As Atlanta United’s juggernaut rolls into MLS Cup, the Union must face the truth about what it takes to compete | Jonathan Tannenwald
Atlanta spends so much more money to achieve success - not just on player salaries, but on transfer fees, scouts and training infrastructure - that even Union owner Jay Sugarman has admitted his team can’t keep up.
If you watch the MLS Cup final on Saturday night, you’ll see a scene that you might not believe.
Yes, there really will be some 72,000 people in Atlanta’s Mercedes-Benz Stadium cheering on Atlanta United against the Portland Timbers. It will be a cauldron of noise, color and passion - and talent on the field, too - the likes of which American soccer has rarely ever seen.
You might sit back and wonder for a moment whether such a scene could ever play out in Philadelphia. Could the Union some day pack Lincoln Financial Field and command the city’s attention with swashbuckling players who elevate the team to MLS' elite?
Then you’ll snap out of that daydream, and you’ll remember how things actually are around here: a stadium that’s rarely full, a team that barely resonates locally, and a history of underwhelming players who’ve rarely contended for trophies.
The Union and Atlanta United are in the same league. They play each other twice a year, and compete against the same opponents the rest of the time. So why does it feel like they’re so far apart?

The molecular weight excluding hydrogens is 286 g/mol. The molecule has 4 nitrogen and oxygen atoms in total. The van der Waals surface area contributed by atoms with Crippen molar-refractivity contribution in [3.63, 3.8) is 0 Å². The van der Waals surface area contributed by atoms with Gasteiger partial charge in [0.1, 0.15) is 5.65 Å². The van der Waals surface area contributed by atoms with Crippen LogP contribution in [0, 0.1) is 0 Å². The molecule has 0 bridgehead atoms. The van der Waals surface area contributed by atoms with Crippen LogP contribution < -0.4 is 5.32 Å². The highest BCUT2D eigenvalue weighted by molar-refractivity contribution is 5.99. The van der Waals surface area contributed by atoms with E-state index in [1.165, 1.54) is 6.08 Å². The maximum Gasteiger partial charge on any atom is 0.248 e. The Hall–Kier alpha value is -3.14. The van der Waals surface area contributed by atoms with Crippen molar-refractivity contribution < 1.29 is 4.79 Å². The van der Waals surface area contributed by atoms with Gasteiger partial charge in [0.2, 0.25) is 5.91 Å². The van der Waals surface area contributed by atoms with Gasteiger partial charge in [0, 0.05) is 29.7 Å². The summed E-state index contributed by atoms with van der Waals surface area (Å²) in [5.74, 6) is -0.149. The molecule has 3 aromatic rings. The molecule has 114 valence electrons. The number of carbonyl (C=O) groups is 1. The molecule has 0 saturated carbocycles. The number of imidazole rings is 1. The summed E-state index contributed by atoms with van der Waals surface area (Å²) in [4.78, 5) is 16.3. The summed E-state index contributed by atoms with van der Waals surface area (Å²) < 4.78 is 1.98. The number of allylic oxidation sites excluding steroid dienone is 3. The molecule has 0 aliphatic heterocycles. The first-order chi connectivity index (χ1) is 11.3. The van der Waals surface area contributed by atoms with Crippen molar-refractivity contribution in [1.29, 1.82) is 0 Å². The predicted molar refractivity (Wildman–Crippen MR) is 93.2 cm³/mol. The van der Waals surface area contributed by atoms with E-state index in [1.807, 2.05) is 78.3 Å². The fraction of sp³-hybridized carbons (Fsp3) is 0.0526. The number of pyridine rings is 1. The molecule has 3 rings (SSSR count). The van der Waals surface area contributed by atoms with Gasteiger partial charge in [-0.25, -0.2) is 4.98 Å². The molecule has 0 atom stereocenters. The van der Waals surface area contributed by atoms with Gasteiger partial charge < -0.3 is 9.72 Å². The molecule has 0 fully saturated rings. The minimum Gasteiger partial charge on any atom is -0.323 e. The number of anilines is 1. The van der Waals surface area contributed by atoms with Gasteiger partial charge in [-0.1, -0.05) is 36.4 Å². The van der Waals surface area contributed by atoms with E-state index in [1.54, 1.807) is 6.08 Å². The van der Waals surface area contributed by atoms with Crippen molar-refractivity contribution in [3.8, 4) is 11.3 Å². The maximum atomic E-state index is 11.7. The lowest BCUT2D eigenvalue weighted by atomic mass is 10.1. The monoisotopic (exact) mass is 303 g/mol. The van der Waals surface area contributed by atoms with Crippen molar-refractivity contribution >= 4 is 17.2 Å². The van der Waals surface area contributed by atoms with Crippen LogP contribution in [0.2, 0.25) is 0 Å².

Union fans know the answer already, and so does everyone else around MLS. Atlanta spends so much more money to achieve success - not just on player salaries, but on transfer fees, scouts and training infrastructure - that even Union owner Jay Sugarman has admitted his team can’t keep up.
Sugarman’s confession came on the day in August when Ernst Tanner was introduced as the Union’s new sporting director.
“You have new teams entering the league with 30-, 40-, 50,000-seat stadiums, and they have certain strengths that we should not try to compete with,” he said. “I always talk about this Waterloo example of, we should not line up with our muskets and our men against their muskets and their men, and see who wins. If you’re going to play on their terms, you’re going to have a hard time beating them.”
Later, he added: “We’re never going to just line up and try to go head-to-head with teams that have two, three, four times the revenue model we do. That’s suicide, and it won’t work."
Sugarman and other Union executives have said for years that they think they can close the gap by out-innovating other teams, and by developing quality players from within.
They’re right to believe in a strong academy, and in that regard, they’ve put their money where their mouth is. They’ve had real success with Mark McKenzie, Auston Trusty, Brenden Aaronson and others. And they aren’t wrong that spending big is the only way to win. Like other American sports, teams with less money can outsmart rivals that spend more. Gregg Berhalter earned the U.S. men’s national team coaching job because his Columbus Crew did that.